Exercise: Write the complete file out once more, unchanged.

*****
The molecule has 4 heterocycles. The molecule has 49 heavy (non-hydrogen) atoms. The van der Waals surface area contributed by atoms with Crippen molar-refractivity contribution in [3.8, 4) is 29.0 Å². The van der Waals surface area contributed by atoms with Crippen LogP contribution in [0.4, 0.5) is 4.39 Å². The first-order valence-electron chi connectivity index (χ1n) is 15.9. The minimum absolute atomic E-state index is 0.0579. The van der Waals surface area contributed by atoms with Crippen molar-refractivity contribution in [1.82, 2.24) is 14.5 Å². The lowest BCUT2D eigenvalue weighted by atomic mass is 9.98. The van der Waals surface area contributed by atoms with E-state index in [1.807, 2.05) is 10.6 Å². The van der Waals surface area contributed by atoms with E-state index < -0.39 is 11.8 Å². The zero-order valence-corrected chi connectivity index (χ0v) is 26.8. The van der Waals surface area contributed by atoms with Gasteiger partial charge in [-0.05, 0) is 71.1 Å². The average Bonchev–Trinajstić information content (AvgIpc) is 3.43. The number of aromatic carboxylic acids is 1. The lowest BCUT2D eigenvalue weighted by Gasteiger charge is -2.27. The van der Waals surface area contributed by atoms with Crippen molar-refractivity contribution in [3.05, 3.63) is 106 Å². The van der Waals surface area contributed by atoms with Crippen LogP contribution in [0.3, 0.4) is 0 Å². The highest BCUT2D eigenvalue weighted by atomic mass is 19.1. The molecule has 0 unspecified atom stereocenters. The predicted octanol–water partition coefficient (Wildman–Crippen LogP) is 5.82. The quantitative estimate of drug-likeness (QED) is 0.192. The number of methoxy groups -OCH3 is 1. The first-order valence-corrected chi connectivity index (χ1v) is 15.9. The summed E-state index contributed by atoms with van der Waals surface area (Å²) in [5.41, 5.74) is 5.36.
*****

The molecule has 4 heterocycles. The molecule has 49 heavy (non-hydrogen) atoms. The van der Waals surface area contributed by atoms with Crippen molar-refractivity contribution in [3.8, 4) is 29.0 Å². The van der Waals surface area contributed by atoms with Crippen LogP contribution in [0.4, 0.5) is 4.39 Å². The first-order valence-electron chi connectivity index (χ1n) is 15.9. The minimum absolute atomic E-state index is 0.0579. The van der Waals surface area contributed by atoms with Crippen molar-refractivity contribution in [1.82, 2.24) is 14.5 Å². The lowest BCUT2D eigenvalue weighted by atomic mass is 9.98. The van der Waals surface area contributed by atoms with E-state index in [1.807, 2.05) is 10.6 Å². The van der Waals surface area contributed by atoms with E-state index < -0.39 is 11.8 Å². The zero-order valence-corrected chi connectivity index (χ0v) is 26.8. The van der Waals surface area contributed by atoms with Gasteiger partial charge in [-0.05, 0) is 71.1 Å². The average Bonchev–Trinajstić information content (AvgIpc) is 3.43. The number of aromatic carboxylic acids is 1. The lowest BCUT2D eigenvalue weighted by Gasteiger charge is -2.27. The van der Waals surface area contributed by atoms with Crippen molar-refractivity contribution in [3.05, 3.63) is 106 Å². The van der Waals surface area contributed by atoms with Crippen LogP contribution in [0.3, 0.4) is 0 Å². The highest BCUT2D eigenvalue weighted by atomic mass is 19.1. The molecule has 0 unspecified atom stereocenters. The predicted octanol–water partition coefficient (Wildman–Crippen LogP) is 5.82. The quantitative estimate of drug-likeness (QED) is 0.192. The number of methoxy groups -OCH3 is 1. The first-order valence-corrected chi connectivity index (χ1v) is 15.9. The summed E-state index contributed by atoms with van der Waals surface area (Å²) in [5.41, 5.74) is 5.36.